The term "wellness' has often been understood as the absence of illness or disease. However, many people fail to realize that like illness, there are many degrees of wellness. A person who is healthy may still be bored, depressed, tense, anxious or simply unhappy with their lives. Hence, wellness is not a static state and does not automatically mean that a person is only healthy. In general, wellness encompasses good physical health and the feeling of happiness and satisfaction. In wellness, the efficient and smooth flow of energy is important to your mind, body and spirit.
Your emotional wellness (emotional state) can influence your physical wellness (physical health) and vice versa. A person in an unhealthy resistance and is more vulnerable to development of illness or physical disease. The negative feelings can also lead to the development of unhealthy habits such as smoking, excessive alcohol consumption and drug abuse. Both your emotional and physical condition inevitable determines how you feel, if your appetite is good and the actions that you would undertake for the day. This can be attributed to a well balanced and smooth flow of energy in your body, giving you that "fell good" feeling. However, when there is interference to the flow, you may feel empty, confused, pressured or even suppressed and that can result in illness or disease.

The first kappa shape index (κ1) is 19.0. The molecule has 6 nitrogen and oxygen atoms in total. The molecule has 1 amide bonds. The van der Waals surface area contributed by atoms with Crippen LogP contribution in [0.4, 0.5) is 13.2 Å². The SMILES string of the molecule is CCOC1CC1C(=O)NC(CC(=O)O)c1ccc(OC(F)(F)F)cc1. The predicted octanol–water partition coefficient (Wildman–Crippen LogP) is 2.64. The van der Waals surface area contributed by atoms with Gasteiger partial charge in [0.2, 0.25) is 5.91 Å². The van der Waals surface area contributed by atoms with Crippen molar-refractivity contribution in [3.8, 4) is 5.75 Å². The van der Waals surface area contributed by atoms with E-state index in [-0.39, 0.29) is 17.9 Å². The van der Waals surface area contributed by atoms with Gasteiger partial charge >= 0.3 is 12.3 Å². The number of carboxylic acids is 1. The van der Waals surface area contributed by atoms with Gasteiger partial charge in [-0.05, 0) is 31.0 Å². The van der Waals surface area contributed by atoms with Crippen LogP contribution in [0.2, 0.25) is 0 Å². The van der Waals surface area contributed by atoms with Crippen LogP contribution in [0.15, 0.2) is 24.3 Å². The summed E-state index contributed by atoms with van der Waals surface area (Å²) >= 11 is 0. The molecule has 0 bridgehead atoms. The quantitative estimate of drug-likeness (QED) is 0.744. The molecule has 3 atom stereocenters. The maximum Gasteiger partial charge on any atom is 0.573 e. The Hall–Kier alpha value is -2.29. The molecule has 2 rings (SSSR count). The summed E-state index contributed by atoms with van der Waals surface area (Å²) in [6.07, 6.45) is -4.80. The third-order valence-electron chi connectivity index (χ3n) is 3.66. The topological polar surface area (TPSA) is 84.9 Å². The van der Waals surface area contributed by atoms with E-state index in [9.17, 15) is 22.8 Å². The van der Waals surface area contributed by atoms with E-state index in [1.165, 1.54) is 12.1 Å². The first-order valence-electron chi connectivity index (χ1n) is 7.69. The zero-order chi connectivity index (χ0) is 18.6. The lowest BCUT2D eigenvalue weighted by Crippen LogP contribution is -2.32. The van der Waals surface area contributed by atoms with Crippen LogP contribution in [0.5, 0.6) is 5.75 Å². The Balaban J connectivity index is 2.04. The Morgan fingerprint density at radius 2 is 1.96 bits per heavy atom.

Everyday, whether we eat work or play, we are exposed to many types of toxins and contamination from various sources that can affect our health. It is not uncommon to be exposed to toxins or contamination in our food, water and environment in our routine activities daily.
The meat and vegetables that we eat contain toxins such as antibiotics. The processed and packaged foods we eat in increasing amounts contain artificial flavors, colors, chemical preservatives and unsaturated fats, the substances that our body can not use increase. Caffeine in soft drinks and coffee can affect the body's digestion. For those of us with unhealthy habits, there are also toxins in perfume, alcohol and cigarette smoke. People who are exposed to industrial chemicals, agricultural pesticides, radiation treatment (eg chemotherapy), irradiation and prescription drugs with side effects routinely acquire toxins.